In addition to our scheduled day tours, we can also arrange custom private tours for our clients.

Office:
Einivellir 5
220 Hafnarfjörður

Website

The Icelandic Nation

Facts About the Icelandic Nation

Icelandic Population:

306,694 (July 2010 est.), country comparison to the world: 178

Icelandic Age structure:

0-14 years: 20.7% (male 32,268/female 31,308),

15-64 years: 67.1% (male104,158/female 101,584),

65 years and over: 12.2% (male 16,952/female 20,424) (2010 est.)

Icelandic Population growth rate:

0.741% (2010 est.), country comparison to the world: 145

Icelandic Birth rate:

13.43 births/1,000 population (2010 est.),country comparison to the world: 155

Icelandic Death rate:

6.85 deaths/1,000 population (July 2010 est.) country comparison to the world: 137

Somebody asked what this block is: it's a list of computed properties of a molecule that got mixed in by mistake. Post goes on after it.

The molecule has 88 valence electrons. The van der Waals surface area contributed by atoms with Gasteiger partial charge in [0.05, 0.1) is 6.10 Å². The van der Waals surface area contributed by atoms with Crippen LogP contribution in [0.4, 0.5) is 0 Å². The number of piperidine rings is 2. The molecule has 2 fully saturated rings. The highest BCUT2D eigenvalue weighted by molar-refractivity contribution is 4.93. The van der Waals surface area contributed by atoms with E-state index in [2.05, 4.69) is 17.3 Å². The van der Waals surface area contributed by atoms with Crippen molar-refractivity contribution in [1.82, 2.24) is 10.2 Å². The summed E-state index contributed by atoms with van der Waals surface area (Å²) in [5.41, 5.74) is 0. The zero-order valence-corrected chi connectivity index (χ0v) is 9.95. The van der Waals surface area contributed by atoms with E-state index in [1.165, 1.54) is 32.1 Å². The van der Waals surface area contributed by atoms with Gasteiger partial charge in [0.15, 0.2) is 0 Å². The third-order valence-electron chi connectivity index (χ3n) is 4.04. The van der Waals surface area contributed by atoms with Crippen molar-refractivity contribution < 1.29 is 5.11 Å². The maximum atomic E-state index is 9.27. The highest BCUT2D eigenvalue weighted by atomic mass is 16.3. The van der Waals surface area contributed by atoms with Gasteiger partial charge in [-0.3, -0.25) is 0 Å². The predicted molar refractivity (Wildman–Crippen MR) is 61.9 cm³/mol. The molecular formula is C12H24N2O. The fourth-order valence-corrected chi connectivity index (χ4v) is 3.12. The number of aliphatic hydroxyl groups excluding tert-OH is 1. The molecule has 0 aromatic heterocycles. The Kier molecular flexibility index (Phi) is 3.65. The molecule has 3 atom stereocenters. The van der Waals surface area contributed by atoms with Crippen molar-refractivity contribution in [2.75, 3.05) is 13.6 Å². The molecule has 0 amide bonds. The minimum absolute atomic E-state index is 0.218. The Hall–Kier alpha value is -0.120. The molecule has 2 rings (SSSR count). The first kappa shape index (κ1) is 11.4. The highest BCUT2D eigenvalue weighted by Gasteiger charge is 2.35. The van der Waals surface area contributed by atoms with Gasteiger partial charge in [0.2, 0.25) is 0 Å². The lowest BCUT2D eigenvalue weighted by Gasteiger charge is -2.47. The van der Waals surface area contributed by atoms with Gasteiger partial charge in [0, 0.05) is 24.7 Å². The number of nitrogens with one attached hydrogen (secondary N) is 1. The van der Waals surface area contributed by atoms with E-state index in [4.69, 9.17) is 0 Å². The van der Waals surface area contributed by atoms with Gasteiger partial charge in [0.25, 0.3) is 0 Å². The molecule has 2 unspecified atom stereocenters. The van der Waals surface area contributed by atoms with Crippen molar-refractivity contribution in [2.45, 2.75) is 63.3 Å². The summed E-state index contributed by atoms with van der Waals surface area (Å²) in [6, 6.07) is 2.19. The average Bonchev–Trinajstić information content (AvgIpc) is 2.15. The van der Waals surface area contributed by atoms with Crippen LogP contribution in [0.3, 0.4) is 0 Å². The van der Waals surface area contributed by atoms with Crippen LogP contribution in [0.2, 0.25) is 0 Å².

Icelandic Urbanization:

urban population: 92% of total population (2008) rate of urbanization: 0.8% annual rate of change (2005-10 est.)

Icelandic Sex ratio: at birth:

1.04 male(s)/female, 65 years and over: 0.83 male(s)/female

Icelandic Infant mortality rate:

3.23 deaths/1,000 live births, country comparison to the world: 218

Icelandic Life expectancy at birth:

80.67 years, country comparison to the world: 13,
male: 78.53 years
female: 82.9 years (2010 est.)

Icelandic Total fertility rate:

1.9 children born/woman (2010 est.), country comparison to the world: 146

Icelandic HIV/AIDS – adult prevalence rate:

0.2% (2007 est.), country comparison to the world: 104

Religions in Iceland: